10.6.3.2 Dynamic Response and Feedback on Mass Balance
As glacier volume is lost, glacier area declines so the ablation decreases. Oerlemans et al. (1998) calculate that omitting this effect leads to overestimates of ablation of about 25% by 2100. Church et al. (2001), following Bahr et al. (1997) and Van de Wal and Wild (2001), make some allowance for it by diminishing the area A of a glacier of volume V according to V ∝ A1.375. This is a scaling relation derived for glaciers in a steady state, which may hold only approximately during retreat. For example, thinning in the ablation zone will steepen the surface slope and tend to increase the flow. Comparison with a simple flow model suggests the deviations do not exceed 20% (van de Wal and Wild, 2001). Schneeberger et al. (2003) find that the scaling relation produced a mixture of over- and underestimates of volume loss for their sample of glaciers compared with more detailed dynamic modelling. In some regions where G&IC flow into the sea or lakes there is accelerated dynamic discharge (Rignot et al., 2003) that is not included in currently available glacier models, leading to an underestimate of G&IC mass loss.
The mean specific surface mass balance of the glacier or ice cap will change as volume is lost: lowering the ice surface as the ice thins will tend to make it more negative, but the predominant loss of area at lower altitude in the ablation zone will tend to make it less negative (Braithwaite and Raper, 2002). For rapid thinning rates in the ablation zone, of several metres per year, lowering the surface will give enhanced local warmings comparable to the rate of projected climatic warming. However, those areas of the ablation zone of valley glaciers that thin most rapidly will soon be removed altogether, resulting in retreat of the glacier. The enhancement of ablation by surface lowering can only be sustained in glaciers with a relatively large, thick and flat ablation area. On multi-decadal time scales, for the majority of G&IC, the loss of area is more important than lowering of the surface (Schneeberger et al., 2003).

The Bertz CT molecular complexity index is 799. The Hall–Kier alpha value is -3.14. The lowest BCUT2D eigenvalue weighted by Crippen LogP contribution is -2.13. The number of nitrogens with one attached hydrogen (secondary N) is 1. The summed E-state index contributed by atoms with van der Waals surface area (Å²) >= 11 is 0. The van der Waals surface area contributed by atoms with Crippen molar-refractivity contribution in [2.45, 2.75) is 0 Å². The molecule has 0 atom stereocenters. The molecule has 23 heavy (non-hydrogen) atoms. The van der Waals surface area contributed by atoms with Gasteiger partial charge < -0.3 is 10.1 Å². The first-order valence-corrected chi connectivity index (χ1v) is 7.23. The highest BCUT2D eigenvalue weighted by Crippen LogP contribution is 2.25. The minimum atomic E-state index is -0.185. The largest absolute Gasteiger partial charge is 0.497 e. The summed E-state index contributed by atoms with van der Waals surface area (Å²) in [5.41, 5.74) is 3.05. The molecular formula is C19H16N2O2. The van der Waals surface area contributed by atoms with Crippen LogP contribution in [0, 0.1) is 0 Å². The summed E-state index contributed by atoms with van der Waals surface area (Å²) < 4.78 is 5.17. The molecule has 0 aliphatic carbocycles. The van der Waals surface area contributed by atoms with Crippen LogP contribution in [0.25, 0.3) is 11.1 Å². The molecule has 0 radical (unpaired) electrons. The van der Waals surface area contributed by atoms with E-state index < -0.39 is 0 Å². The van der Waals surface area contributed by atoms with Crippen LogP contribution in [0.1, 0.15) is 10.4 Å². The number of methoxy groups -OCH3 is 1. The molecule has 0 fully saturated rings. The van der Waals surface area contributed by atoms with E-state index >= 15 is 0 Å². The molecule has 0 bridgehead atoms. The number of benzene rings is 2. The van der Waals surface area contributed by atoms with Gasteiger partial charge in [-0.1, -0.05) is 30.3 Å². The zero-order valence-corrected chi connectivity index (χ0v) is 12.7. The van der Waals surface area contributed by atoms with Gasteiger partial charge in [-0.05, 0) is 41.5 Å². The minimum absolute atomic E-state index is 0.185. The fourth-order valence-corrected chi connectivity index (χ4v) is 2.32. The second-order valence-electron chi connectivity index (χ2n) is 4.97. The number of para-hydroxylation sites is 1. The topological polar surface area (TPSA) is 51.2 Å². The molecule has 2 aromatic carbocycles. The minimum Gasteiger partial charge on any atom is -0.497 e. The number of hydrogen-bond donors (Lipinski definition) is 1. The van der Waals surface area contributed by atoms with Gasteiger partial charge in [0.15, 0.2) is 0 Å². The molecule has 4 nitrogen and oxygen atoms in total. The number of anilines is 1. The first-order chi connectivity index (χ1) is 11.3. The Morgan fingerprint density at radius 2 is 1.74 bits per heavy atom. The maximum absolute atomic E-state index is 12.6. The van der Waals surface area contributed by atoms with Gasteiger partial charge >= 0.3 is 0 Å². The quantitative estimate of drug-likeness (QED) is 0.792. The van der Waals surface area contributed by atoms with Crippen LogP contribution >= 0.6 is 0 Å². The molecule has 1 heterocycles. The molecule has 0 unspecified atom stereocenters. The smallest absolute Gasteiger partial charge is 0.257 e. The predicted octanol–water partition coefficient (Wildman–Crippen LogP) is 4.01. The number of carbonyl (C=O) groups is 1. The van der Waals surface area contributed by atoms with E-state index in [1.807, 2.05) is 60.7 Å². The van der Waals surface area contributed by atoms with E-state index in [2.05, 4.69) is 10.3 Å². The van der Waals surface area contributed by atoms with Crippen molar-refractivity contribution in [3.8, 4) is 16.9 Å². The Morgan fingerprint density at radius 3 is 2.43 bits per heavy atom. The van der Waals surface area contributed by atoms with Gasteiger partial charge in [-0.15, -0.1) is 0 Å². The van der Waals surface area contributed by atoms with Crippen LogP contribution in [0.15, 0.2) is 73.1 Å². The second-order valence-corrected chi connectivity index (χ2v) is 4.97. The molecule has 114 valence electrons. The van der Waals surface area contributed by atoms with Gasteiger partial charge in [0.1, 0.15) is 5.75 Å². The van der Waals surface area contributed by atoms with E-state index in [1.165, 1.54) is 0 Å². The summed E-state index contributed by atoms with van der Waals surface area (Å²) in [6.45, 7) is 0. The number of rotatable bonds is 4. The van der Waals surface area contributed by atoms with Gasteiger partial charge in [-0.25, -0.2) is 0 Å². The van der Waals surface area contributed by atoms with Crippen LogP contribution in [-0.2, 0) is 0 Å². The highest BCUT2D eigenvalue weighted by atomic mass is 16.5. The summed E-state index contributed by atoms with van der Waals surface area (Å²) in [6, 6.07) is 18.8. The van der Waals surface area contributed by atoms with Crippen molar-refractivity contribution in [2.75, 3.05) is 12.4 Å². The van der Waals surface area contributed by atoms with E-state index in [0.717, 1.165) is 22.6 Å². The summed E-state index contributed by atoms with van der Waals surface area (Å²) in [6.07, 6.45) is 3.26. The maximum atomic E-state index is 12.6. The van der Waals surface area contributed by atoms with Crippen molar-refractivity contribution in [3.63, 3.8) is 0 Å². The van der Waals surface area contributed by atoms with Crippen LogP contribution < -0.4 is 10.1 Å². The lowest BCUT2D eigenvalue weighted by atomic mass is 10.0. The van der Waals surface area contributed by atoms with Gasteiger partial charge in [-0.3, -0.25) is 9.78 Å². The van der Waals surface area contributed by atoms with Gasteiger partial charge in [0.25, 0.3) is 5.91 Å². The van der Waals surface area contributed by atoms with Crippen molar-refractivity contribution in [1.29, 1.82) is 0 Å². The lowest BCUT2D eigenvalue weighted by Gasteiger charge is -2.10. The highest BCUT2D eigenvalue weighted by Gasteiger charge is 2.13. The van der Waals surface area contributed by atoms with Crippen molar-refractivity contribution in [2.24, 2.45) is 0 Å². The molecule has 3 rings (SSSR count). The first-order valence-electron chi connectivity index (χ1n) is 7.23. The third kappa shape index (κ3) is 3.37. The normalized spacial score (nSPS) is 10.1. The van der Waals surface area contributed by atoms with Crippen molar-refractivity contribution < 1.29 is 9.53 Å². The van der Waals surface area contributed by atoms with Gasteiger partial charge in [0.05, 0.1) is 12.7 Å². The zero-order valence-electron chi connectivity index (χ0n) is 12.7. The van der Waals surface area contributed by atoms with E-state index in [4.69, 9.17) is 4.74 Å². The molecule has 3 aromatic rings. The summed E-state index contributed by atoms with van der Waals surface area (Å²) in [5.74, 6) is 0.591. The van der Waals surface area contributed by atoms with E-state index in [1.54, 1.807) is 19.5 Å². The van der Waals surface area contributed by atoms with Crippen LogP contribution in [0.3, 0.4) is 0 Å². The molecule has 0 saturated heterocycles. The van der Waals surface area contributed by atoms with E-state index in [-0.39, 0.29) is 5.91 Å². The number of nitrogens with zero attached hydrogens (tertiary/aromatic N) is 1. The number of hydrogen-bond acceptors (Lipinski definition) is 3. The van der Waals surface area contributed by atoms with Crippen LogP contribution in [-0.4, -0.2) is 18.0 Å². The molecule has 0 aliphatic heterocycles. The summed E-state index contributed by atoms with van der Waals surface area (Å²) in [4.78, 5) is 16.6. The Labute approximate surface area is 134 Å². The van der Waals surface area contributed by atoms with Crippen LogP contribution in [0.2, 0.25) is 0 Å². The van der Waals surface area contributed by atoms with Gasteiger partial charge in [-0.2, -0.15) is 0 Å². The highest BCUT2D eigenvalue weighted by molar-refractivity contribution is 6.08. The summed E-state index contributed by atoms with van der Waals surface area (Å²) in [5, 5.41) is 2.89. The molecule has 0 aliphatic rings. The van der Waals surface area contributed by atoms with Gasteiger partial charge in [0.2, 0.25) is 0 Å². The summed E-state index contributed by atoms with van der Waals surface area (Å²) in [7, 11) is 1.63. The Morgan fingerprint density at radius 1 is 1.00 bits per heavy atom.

The dynamical approach (Oerlemans et al., 1998; Schneeberger et al., 2003) cannot be applied to all the world’s glaciers individually as the required data are unknown for the vast majority of them. Instead, it might be applied to a representative ensemble derived from statistics of size distributions of G&IC. Raper et al. (2000) developed a geometrical approach, in which the width, thickness and length of a glacier are reduced as its volume and area declines. When applied statistically to the world population of glaciers and individually to ice caps, this approach shows that the reduction of area of glaciers strongly reduces the ablation during the 21st century (Raper and Braithwaite, 2006), by about 45% under scenario SRES A1B for the GFDL-CM2.0 and PCM AOGCMs (see Table 8.1 for model details). For the same cases, using the mass-balance sensitivities to temperature of Oerlemans (2001) and Oerlemans et al. (2006), G&IC mass loss is reduced by about 35% following the area scaling of Van de Wal and Wild (2001), suggesting that the area scaling and the geometrical model have a similar effect in reducing estimated ablation for the 21st century. The effect is greater when using the observationally derived mass balance sensitivity (Section 10.6.3.1), which is larger, implying faster mass loss for fixed area. The uncertainty in present-day glacier volume (Table 4.4) introduces a 5 to 10% uncertainty into the results of area scaling. For projections, the area scaling of Van de Wal and Wild (2001) is applied, using three estimates of world glacier volume (see Table 4.4 and Appendix 10.A). The scaling reduces the projections of the G&IC contribution up to the mid-21st century by 25% and over the whole century by 40 to 50% with respect to fixed G&IC area.